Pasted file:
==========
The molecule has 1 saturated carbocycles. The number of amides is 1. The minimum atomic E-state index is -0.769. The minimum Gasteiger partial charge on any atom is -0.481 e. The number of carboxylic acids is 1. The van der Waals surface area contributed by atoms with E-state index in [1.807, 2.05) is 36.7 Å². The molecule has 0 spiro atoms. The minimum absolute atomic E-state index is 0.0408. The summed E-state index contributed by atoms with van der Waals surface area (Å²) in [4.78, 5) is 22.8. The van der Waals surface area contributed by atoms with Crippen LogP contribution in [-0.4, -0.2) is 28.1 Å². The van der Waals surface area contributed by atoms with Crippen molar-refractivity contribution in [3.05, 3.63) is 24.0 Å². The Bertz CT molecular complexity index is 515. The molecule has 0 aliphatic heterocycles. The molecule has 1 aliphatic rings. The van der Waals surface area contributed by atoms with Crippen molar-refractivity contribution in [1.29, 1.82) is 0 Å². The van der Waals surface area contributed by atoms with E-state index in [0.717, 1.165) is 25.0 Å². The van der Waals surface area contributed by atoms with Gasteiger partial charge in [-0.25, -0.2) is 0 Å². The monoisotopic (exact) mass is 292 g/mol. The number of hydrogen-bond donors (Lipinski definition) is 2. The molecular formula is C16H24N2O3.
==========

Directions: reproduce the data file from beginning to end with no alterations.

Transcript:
The molecule has 1 saturated carbocycles. The number of amides is 1. The minimum atomic E-state index is -0.769. The minimum Gasteiger partial charge on any atom is -0.481 e. The number of carboxylic acids is 1. The van der Waals surface area contributed by atoms with E-state index in [1.807, 2.05) is 36.7 Å². The molecule has 0 spiro atoms. The minimum absolute atomic E-state index is 0.0408. The summed E-state index contributed by atoms with van der Waals surface area (Å²) in [4.78, 5) is 22.8. The van der Waals surface area contributed by atoms with Crippen LogP contribution in [-0.4, -0.2) is 28.1 Å². The van der Waals surface area contributed by atoms with Crippen molar-refractivity contribution in [3.05, 3.63) is 24.0 Å². The Bertz CT molecular complexity index is 515. The molecule has 0 aliphatic heterocycles. The molecule has 1 aliphatic rings. The van der Waals surface area contributed by atoms with Crippen molar-refractivity contribution in [1.29, 1.82) is 0 Å². The van der Waals surface area contributed by atoms with E-state index in [0.717, 1.165) is 25.0 Å². The van der Waals surface area contributed by atoms with Gasteiger partial charge in [-0.25, -0.2) is 0 Å². The monoisotopic (exact) mass is 292 g/mol. The number of hydrogen-bond donors (Lipinski definition) is 2. The molecular formula is C16H24N2O3.